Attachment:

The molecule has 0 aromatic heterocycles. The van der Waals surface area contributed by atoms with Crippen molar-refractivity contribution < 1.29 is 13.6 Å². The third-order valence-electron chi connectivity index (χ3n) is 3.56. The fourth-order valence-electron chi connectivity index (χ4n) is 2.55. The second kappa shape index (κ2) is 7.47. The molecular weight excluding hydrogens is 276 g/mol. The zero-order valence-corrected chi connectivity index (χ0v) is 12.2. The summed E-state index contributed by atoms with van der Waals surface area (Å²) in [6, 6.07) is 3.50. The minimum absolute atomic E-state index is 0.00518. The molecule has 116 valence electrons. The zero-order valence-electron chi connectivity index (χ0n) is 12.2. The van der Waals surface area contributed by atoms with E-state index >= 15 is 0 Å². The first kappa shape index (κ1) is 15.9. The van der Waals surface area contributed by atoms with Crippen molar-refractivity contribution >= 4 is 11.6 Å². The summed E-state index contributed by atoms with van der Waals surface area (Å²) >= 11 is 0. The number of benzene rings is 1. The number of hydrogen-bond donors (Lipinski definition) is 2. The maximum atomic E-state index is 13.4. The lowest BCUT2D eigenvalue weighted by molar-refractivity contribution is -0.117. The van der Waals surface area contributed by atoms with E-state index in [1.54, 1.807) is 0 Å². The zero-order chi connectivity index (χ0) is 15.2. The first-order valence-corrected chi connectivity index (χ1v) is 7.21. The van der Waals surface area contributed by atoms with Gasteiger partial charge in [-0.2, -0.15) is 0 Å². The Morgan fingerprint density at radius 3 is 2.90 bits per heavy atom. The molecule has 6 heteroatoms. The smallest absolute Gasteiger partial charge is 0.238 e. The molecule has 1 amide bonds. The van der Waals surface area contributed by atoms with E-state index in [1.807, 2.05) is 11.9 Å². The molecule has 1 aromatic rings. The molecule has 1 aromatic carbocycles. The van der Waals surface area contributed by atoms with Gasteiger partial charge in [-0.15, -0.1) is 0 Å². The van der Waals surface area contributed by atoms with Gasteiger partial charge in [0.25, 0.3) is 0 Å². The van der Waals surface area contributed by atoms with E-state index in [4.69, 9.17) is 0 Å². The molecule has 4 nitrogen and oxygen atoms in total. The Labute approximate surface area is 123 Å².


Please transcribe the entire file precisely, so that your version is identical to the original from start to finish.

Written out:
The molecule has 0 aromatic heterocycles. The van der Waals surface area contributed by atoms with Crippen molar-refractivity contribution < 1.29 is 13.6 Å². The third-order valence-electron chi connectivity index (χ3n) is 3.56. The fourth-order valence-electron chi connectivity index (χ4n) is 2.55. The second kappa shape index (κ2) is 7.47. The molecular weight excluding hydrogens is 276 g/mol. The zero-order valence-corrected chi connectivity index (χ0v) is 12.2. The summed E-state index contributed by atoms with van der Waals surface area (Å²) in [6, 6.07) is 3.50. The minimum absolute atomic E-state index is 0.00518. The molecule has 116 valence electrons. The zero-order valence-electron chi connectivity index (χ0n) is 12.2. The van der Waals surface area contributed by atoms with E-state index >= 15 is 0 Å². The first kappa shape index (κ1) is 15.9. The van der Waals surface area contributed by atoms with Crippen molar-refractivity contribution >= 4 is 11.6 Å². The summed E-state index contributed by atoms with van der Waals surface area (Å²) >= 11 is 0. The number of benzene rings is 1. The number of hydrogen-bond donors (Lipinski definition) is 2. The maximum atomic E-state index is 13.4. The lowest BCUT2D eigenvalue weighted by molar-refractivity contribution is -0.117. The van der Waals surface area contributed by atoms with E-state index in [1.54, 1.807) is 0 Å². The zero-order chi connectivity index (χ0) is 15.2. The first-order valence-corrected chi connectivity index (χ1v) is 7.21. The van der Waals surface area contributed by atoms with Gasteiger partial charge in [-0.2, -0.15) is 0 Å². The Morgan fingerprint density at radius 3 is 2.90 bits per heavy atom. The molecule has 6 heteroatoms. The smallest absolute Gasteiger partial charge is 0.238 e. The molecule has 1 amide bonds. The van der Waals surface area contributed by atoms with E-state index in [1.807, 2.05) is 11.9 Å². The molecule has 1 aromatic rings. The molecule has 1 aromatic carbocycles. The van der Waals surface area contributed by atoms with Gasteiger partial charge in [-0.15, -0.1) is 0 Å². The van der Waals surface area contributed by atoms with Gasteiger partial charge in [0.25, 0.3) is 0 Å². The van der Waals surface area contributed by atoms with E-state index in [4.69, 9.17) is 0 Å². The molecule has 4 nitrogen and oxygen atoms in total. The Labute approximate surface area is 123 Å².